The Mind As Medicine

Harnessing the brain’s power and flexibility to help heal the body
By Sarah C.P. Williams • Photos by Steve Wood • Illustration by Ron Gamble
Illustration of gears and sparks in a human head
Harnessing the brain’s power and flexibility to help heal the body
By Sarah C.P. Williams • Photos by Steve Wood • Illustration by Ron Gamble
Lying inside an fMRI machine that’s tracking her brain activity, a college student grasps a hot block in her hand. It’s just hot enough to cause her some pain—seven on a scale of one to ten, she tells a researcher. Above her, a picture flashes; it’s a snapshot of her boyfriend. Suddenly, the pain dulls. It’s a five now, she says. At the same time, the image of her brain—with active areas lit up in reds and yellows—shifts. The dulled pain isn’t just her imagination; her brain is sending fewer pain signals and more reward signals.

“For many people, a picture of a loved one will actually cut their pain in half,” says Jarred Younger, Ph.D., a UAB experimental psychologist who conducted this test. The same goes for hypnosis, acupuncture, and sugar pills, he’s found. In each case, a person’s brain responds to pain in a new way, even when the treatment has no rational basis.

Anyone who has learned a new language, memorized lines for a play, studied for a test, or watched a child begin to understand the world around them can easily grasp the idea that the human brain is capable of learning new facts, words, and concepts. But UAB scientists like Younger, probing the full capability of the brain, are interested in teaching it new ways of interacting with the human body. By shaking up the way the brain processes information and communicates with the nerves winding throughout the body, each researcher is harnessing the power of the brain to heal.

Gitendra Uswatte and Edward Taub in UAB's CI Therapy facilityGitendra Uswatte (left) and Edward Taub (right)

Restoring Communication, Regaining Function

Seventeen years after a stroke that rendered his right arm nearly paralyzed, the 53-year-old “patient number 10” still struggled to use his right side. Despite being right-handed, he reported only rarely using his right hand in daily tasks—he had learned to rely on his left hand for everything from brushing his teeth to using a fork to opening a door. But Edward Taub, Ph.D.—a behavioral neuroscientist and University Professor in the UAB Department of Psychology—didn’t see any reason the patient couldn’t use his right hand again. The nerves and muscles of the right arm and hand were intact, Taub observed, and the man was healthy and competent. The brain just needed a reminder of how to communicate with the limb.

For 12 days, patient 10 had a new morning routine: sliding a hard splint onto his left wrist, then propping his left arm up in a sling. As he carried out assigned, supervised tasks, he had no choice but to use his much weaker right side. He stacked blocks with his right hand, maneuvered eating utensils with his right hand, and twisted keys into keyholes with his right hand.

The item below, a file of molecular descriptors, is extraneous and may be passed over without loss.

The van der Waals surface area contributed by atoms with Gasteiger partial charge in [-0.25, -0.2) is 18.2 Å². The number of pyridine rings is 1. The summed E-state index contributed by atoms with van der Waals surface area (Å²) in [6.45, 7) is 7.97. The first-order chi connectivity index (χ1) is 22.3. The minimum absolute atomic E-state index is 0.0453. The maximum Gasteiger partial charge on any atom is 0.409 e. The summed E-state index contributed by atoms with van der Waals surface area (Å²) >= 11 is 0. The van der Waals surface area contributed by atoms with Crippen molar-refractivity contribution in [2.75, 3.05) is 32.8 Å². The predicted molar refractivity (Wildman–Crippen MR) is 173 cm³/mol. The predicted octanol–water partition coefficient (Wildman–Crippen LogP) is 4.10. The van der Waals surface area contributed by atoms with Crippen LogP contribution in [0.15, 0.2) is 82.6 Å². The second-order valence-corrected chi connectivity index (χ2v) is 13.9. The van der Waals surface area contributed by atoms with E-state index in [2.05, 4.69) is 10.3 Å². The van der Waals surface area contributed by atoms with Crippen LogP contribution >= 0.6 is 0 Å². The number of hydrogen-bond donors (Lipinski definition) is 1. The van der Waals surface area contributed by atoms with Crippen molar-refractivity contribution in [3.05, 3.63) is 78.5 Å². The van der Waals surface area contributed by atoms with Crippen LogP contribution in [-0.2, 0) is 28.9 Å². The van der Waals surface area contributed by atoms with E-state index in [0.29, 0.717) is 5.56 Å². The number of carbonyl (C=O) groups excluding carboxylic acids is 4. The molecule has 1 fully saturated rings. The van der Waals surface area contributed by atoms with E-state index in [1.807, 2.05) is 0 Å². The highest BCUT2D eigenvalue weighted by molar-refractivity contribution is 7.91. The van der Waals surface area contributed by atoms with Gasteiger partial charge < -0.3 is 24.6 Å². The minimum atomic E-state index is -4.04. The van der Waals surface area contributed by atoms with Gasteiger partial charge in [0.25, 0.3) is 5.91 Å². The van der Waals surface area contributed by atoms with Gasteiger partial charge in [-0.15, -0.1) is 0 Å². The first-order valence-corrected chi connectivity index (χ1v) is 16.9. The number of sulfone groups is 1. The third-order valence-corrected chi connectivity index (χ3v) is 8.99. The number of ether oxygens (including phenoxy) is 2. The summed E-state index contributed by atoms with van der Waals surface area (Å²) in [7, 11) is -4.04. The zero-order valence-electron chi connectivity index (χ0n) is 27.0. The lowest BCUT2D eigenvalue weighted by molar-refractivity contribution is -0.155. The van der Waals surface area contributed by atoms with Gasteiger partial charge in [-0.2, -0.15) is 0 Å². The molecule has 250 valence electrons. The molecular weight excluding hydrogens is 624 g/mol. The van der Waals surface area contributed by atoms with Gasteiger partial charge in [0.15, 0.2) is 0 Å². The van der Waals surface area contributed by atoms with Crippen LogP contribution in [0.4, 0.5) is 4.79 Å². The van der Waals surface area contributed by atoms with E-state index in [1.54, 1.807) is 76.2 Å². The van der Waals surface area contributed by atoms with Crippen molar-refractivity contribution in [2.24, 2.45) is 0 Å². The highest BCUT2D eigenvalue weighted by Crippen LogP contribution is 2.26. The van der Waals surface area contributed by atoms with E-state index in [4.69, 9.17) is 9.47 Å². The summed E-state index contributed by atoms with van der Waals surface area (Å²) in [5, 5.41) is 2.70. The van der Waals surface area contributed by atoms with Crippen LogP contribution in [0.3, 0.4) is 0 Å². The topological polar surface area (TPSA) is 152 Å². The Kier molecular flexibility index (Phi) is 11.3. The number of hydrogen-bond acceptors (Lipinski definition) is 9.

Several months later, Taub’s research group followed up with patient 10. Where once he reported only rarely using his right arm, the man said he now used his right side nearly as often as he did before his stroke. Without drugs or surgery, without anything except for the power of the man’s own brain, Taub had helped him regain function in a limb assumed useless.

In the 1970s and ’80s, Taub’s research contributed to a major shift in thinking about neuroplasticity—the ability of the brain to change, grow, and repair itself. Instead of ending in childhood, as most scientists had believed, this malleability had the potential to extend into adulthood. Taub used this discovery to develop Constraint-Induced Movement therapy (CI therapy), and over the past two decades, he—in collaboration with UAB clinical psychologist and professor Gitendra Uswatte, Ph.D.—has used it to help thousands of stroke patients. The therapy centers around the idea that when the body is forced to use only one limb, the brain will adapt, strengthening its communication with that part of the body.

On average, a patient who goes through CI therapy uses his or her affected limb five times more afterward. And 97 percent of stroke patients who qualify for treatment—they must be otherwise healthy—see a clinically significant level of improvement. But the two researchers have also adapted the approach for other patient populations. Taub and Uswatte have helped hemiplegic patients with tightly fisted hands who can barely move a finger before treatment, enabling them to grasp and pick up objects after therapy. They’ve teamed up with Children’s of Alabama to help children with cerebral palsy gain new movement ability. And they’ve even applied CI therapy to stroke patients who have aphasia—an impairment in the ability to speak.

“We don’t tie down the tongue,” Taub explains. “But we strongly discourage gestures, pointing, grunting, and other nonverbal communication they’ve relied on. We confine them to just speech.”

Taub and Uswatte have stepped back to examine why CI therapy works so well. When they’ve scanned the brains of patients before and after CI therapy, they’ve seen clear differences: After therapy, there are expanded areas of the gray matter of the brain associated with an affected limb.